Law enforcement, deforestation and climate change
Presenting in front of around 55 representatives of different civil society organizations working on forestry and climate change together with NICFI, the Director General explained the complexity of law enforcement efforts to address forest-related crimes in Indonesia.
He stressed that in many cases, forest-related crimes are not single cause – single actor type of crimes. Illegal logging, forest encroachment, forest fires and wildlife crime are many times connected to corruption and money laundering.
From “Follow the log” to “Follow the money”
The crimes are also rarely done by individual actors but usually by organized groups, corporations, transnational actors and even involving high officials.
– The old “follow the log” approach usually only succeeded to arrest the small field operators but failed to catch the real big actors, Director General Sani explained.
The Director General and the panellists speaking after him recognized that without effective law enforcement action, destruction to forests and other natural resources will continue. They also stressed the need to “follow the money”.
DG Law Enforcement established to protect Indonesia’s natural resources
During the celebration of the World Environment Day on 5 June 2015, President Joko Widodo declared a commitment to seriously fight against crimes that destroy Indonesia’s natural resources.
The Ministry of Environment and Forestry (MOEF), as the ministerial focal point for forest and environment protection, established a new Directorate General on Law Enforcement to particularly address forest-related crimes.
Operations Room in the Ministry of Environment and Forestry
The Directorate General is building an “Operations Room”, which will serve as a center for excellence in law enforcement.
– The room is constructed to provide several functions, such as analytics, information processing and presentation; intelligent control room platform; facilitating telecommunication and network; drone and surveillance; as well as social media applications. This technology will enable faster response when crimes occur, the Director General told the participants.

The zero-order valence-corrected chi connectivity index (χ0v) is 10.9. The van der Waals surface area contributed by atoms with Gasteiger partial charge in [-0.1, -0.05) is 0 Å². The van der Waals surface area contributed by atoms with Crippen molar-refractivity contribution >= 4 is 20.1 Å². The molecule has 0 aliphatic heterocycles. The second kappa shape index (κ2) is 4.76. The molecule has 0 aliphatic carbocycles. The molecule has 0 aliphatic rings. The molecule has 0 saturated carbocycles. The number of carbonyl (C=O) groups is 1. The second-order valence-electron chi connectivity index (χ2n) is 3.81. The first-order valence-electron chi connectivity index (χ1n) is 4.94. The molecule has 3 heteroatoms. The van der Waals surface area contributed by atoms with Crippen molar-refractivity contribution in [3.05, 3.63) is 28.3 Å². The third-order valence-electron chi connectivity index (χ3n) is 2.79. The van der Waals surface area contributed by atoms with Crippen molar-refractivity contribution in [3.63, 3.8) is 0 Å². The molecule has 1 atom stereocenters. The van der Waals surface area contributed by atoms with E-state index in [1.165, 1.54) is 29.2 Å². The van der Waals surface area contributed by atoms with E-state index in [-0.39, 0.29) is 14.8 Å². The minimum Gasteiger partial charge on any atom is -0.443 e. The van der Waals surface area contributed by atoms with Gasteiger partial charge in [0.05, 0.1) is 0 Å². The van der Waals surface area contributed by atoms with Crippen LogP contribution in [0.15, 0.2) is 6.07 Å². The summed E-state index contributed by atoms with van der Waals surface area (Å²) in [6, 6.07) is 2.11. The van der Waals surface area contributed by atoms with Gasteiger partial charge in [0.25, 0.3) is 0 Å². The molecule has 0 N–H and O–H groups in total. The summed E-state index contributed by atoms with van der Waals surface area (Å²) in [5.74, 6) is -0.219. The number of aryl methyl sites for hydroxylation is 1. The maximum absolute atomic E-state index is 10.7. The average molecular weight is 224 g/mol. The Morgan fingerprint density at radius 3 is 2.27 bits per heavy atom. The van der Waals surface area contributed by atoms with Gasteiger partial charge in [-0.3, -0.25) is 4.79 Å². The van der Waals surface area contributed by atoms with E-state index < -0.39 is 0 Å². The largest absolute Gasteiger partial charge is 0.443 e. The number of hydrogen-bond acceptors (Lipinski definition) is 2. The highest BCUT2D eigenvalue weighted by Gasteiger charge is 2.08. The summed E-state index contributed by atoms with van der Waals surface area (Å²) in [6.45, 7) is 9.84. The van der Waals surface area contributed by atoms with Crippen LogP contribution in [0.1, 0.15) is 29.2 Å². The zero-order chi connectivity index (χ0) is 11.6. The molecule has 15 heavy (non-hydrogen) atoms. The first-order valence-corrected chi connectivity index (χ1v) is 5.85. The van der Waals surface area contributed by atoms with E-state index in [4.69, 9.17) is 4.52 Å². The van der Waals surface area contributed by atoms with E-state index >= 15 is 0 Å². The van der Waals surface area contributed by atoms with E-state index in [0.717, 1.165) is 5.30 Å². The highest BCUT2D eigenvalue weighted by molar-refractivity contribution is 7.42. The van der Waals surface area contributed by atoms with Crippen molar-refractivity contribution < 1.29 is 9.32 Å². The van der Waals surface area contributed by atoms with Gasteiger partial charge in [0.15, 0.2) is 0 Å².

Besides technology for monitoring, response and coordination, the directorate general has also strengthened the Environment and Forestry Law Enforcement Implementing Agency (BPPLHK) through placing 1723 forest rangers and 238 civil investigators to support BPPLHK in Sumatera, Kalimantan, Sulawesi, Jawa and Lesser Sunda Island and Molucca and Papua regions.
A Memorandum of Understanding on the «multi-door approach» was signed by Indonesian National Police Chief, Indonesia’s Attorney General, Minister of Environment, Minister of Forestry, Minister of Finance, and Head of PPATK (the Indonesian Financial Report and Analysis Center) on 20th May 2013.
The multi-door approach is aimed at addressing commonly multi-edges natural resources/environment-related crimes by enacting various relevant regulations that enable law enforcers to follow the money and assets.
The Ministry of Environment and Forestry has later strengthened the cooperation with other law enforcing institutions like the Supreme Court, the Ministry of Home Affairs, the National Armed Forces, and Institution for Witness and Victim Protection (LPSK).
Criminal and civil law enforcement – but also a need for “softer approaches”
The Director General explained the participants how the Ministry of Environment and Forestry is now actively implementing joint operations with relevant institutions to monitor forest areas, particularly in national parks and conservation areas.
The institutions work together to prevent illegal logging, forest and land fires, forest encroachment, environmental pollution and wildlife poaching.
– On legal action, the Ministry works with law enforcers to apply compliance monitoring to plantation companies and give administrative sanctions to violators through judicial process, as well as criminal and civil law enforcement, said the Director General.
But according to the Drector General, the underlying problem of all those crimes is human behavior. Therefore, besides the ‘hard approach’ of giving legal sanctions to violators, law enforcement should also embrace a more ‘soft approach’ through awareness raising and education.
Law enforcement to curb forest crimes is still a long journey and is still facing some challenges such as techniques for proving the cases, budget, human resources, access to locations, overlapping policies and execution of verdict. NICFI is in dialogue with the Ministry of Environment and Forestry and other partners on how to further strengthen the work in this field.